When was the last time you wore fisherman boots at a hip-hop concert performed by a Native Alaskan? Oh really, you’ve never done that? Well, on Friday night I found myself in that exact scenario. And while I listened to “Half Smoked,” a local Sitka rapper who is the son of one of my co-workers, with a fog machine on stage and green lasers shooting around the room, I couldn’t help but think of a few recent culture clashes I have found myself in.
I joked with people before I came to Sitka that I was trying to experience the greatest culture shock while remaining in the same country. But honestly, with globalization who really needs such a drastic geographical relocation to find interwoven cultural experiences and expressions?
Perhaps one of my favorite activities during my time at Jubilee was when we took the refugees to a University of Georgia gymnastics meet against UCLA. I personally had never been to a gymnastics meet, especially not one of a NCAA national championship team, so the fireworks and fanfare at a gymnastics meet were quite unexpected. Obviously, the best part though, was experiencing it with the refugees. Walking into a huge sports arena, mingling among other spectators, and watching the ridiculous flips, spins, and jumps became all new to me as I tried to imagine what it must be like to see it through their eyes. How ludicrous and overwhelming must it all have seemed?
There were also so many moments when the Karen and Karenni refugees blended with southern American culture and I observed it all with my northwest perspective and I honestly had to laugh in total amazement at the whole scene. I definitely had one of those moments when I attended a wedding for two of the refugees held in a small white Southern Baptist church in rural Georgia. How do all those elements come together? Of course, it isn’t really a “white church,” but there certainly wasn’t much integration among the local white and black communities. The wedding was performed in both languages, a hymn and Karen songs were sung, and the church was packed with refugees, Jubilee folks, and the usual church-goers. The church ladies went straight to work after the ceremony getting the potluck dishes ready downstairs in the fellowship hall while the Karen performed a bamboo dance outside. I texted my friend Sharif telling him a few details of the event, and he responded, “Bamboo dancing at a wedding in Georgia? You lead quite the life, Liz.”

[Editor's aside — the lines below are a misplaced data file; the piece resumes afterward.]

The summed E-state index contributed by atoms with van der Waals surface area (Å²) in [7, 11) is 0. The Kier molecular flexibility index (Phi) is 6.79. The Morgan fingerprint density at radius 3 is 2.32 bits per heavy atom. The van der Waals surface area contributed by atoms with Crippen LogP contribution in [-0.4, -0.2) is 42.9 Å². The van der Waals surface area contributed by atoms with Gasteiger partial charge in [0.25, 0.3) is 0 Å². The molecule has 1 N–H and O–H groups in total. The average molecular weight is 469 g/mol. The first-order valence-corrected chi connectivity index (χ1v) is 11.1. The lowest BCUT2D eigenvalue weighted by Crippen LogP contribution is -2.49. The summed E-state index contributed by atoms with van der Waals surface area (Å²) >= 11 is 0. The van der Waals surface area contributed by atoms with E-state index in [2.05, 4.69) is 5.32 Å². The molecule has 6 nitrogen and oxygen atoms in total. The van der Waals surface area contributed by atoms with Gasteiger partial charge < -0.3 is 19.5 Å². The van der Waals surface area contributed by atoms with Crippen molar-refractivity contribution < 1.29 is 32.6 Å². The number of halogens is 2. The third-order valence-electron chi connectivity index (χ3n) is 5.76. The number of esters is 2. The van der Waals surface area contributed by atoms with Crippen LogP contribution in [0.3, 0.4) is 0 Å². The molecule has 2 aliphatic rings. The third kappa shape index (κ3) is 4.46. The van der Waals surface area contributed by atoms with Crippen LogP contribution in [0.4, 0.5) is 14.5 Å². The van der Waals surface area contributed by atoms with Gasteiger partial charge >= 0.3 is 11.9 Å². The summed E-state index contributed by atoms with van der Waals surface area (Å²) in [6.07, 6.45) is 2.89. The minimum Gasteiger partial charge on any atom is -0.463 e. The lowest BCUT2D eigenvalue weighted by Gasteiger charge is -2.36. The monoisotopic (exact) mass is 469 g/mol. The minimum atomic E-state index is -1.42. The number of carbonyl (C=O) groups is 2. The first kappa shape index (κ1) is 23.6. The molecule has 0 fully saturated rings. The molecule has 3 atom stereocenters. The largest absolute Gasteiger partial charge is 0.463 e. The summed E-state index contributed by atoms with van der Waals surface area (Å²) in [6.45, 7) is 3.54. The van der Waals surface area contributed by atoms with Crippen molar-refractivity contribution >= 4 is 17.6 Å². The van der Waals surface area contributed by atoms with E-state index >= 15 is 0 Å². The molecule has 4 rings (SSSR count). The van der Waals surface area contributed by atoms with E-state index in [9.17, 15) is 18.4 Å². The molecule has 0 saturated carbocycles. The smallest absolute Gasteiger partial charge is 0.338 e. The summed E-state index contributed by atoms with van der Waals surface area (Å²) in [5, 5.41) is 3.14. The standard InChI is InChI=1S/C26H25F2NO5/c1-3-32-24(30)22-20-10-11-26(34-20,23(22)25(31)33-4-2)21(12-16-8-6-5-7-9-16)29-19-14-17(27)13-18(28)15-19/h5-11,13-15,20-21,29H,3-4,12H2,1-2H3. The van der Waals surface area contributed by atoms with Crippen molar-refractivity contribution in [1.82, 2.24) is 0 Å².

And it would seem as though Friday’s hip-hop concert only proves that statement to be true once again, which was, of course, topped-off by Saturday night’s activity of attending a wildlife cruise! (Seriously, I just feel like a jerk bragging right now, this is what happens when you volunteer, you get to do cool things and go amazing places!). My entire house of JVs got to join in on the fun since it was a fundraiser for Big Brother Big Sisters where one of my housemates works. We first journeyed just offshore to see sea otters and bald eagles. But things got really interesting when we went all the way to St. Lazaria Island (a former wildlife refuge) where we saw puffins! And then . . . (yes, it kept getting better) we boated out to open water to see humpback whales!!!!! AMAZING, totally amazing!! It was a perfect night on the water and ranked right up with the African sarafi in Botswana in terms of wildlife experiences/encounters. Pictures will be coming (to prove I’m not making this up!).
Before starting the second week of work on Monday, two of my housemates who were taken out fishing on Sunday afternoon walked in with six salmon, which were promptly cleaned in our kitchen sink and one of them cooked for dinner. It simply does not get more fresh than that. They were just pink salmon, however, and I am learning that just like the wine snobs in the Napa Valley, there are fish snobs here in Sitka. Our friend Tyler, who took them fishing, won’t even eat pink salmon but reserves his efforts only for the King Salmon. For now, we’ll take pink, but perhaps in a year my tastes will be more refined.
Among all the consumption of great salmon, attendance at hip hop concerts, and viewing of wildlife, I have jumped into my second week of work, getting to know co-workers better, going to hear cases in court (which so far has been super interesting!), getting more training, and generally learning the many elements of what it takes to run a shelter, provide support for women in crisis, and what exactly an “advocate” does. Yes, I realize that was a long, drawn-out sentence, that’s why it captures the essence of what I’ve been up to! Time is already moving along quickly and like everyone else, I’m sure next August I’ll be asking, “Where did the year go?” I’ve mentioned to several friends that I’m excited to see what stories I’m telling in November, March, July as I watch the year unfold and another set of friendships and a new community develop.
Thank you again for the comments, love, and support.